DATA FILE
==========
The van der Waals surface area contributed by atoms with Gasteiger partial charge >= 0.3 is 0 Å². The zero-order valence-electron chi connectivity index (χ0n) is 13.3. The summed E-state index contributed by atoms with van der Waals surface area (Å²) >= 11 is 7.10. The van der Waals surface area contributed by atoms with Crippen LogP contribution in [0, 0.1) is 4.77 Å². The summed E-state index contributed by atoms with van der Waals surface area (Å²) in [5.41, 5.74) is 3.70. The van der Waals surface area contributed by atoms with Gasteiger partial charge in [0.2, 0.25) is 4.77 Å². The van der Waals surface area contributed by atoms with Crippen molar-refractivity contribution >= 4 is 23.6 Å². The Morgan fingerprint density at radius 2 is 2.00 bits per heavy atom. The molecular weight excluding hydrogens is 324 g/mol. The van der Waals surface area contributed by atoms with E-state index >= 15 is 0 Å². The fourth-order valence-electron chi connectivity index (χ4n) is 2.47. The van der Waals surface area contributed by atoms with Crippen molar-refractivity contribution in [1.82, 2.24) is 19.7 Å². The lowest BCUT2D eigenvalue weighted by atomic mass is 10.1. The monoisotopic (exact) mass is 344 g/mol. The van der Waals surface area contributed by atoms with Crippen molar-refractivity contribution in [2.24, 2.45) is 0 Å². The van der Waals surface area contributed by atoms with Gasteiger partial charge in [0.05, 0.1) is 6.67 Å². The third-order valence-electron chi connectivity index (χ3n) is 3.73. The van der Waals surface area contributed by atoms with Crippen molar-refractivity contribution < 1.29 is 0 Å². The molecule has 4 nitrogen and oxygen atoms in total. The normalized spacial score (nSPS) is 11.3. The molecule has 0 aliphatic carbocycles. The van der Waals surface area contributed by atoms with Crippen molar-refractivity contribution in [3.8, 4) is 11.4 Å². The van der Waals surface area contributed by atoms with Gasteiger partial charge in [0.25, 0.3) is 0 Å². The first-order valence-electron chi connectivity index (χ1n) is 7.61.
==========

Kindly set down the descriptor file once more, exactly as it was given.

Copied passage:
The van der Waals surface area contributed by atoms with Gasteiger partial charge >= 0.3 is 0 Å². The zero-order valence-electron chi connectivity index (χ0n) is 13.3. The summed E-state index contributed by atoms with van der Waals surface area (Å²) >= 11 is 7.10. The van der Waals surface area contributed by atoms with Crippen LogP contribution in [0, 0.1) is 4.77 Å². The summed E-state index contributed by atoms with van der Waals surface area (Å²) in [5.41, 5.74) is 3.70. The van der Waals surface area contributed by atoms with Gasteiger partial charge in [0.2, 0.25) is 4.77 Å². The van der Waals surface area contributed by atoms with Crippen molar-refractivity contribution >= 4 is 23.6 Å². The Morgan fingerprint density at radius 2 is 2.00 bits per heavy atom. The molecular weight excluding hydrogens is 324 g/mol. The van der Waals surface area contributed by atoms with E-state index >= 15 is 0 Å². The fourth-order valence-electron chi connectivity index (χ4n) is 2.47. The van der Waals surface area contributed by atoms with Crippen molar-refractivity contribution in [1.82, 2.24) is 19.7 Å². The lowest BCUT2D eigenvalue weighted by atomic mass is 10.1. The monoisotopic (exact) mass is 344 g/mol. The van der Waals surface area contributed by atoms with Crippen molar-refractivity contribution in [2.24, 2.45) is 0 Å². The van der Waals surface area contributed by atoms with Gasteiger partial charge in [0.05, 0.1) is 6.67 Å². The third-order valence-electron chi connectivity index (χ3n) is 3.73. The van der Waals surface area contributed by atoms with Crippen molar-refractivity contribution < 1.29 is 0 Å². The molecule has 4 nitrogen and oxygen atoms in total. The normalized spacial score (nSPS) is 11.3. The molecule has 0 aliphatic carbocycles. The van der Waals surface area contributed by atoms with Crippen molar-refractivity contribution in [3.8, 4) is 11.4 Å². The van der Waals surface area contributed by atoms with Gasteiger partial charge in [0.25, 0.3) is 0 Å². The first-order valence-electron chi connectivity index (χ1n) is 7.61.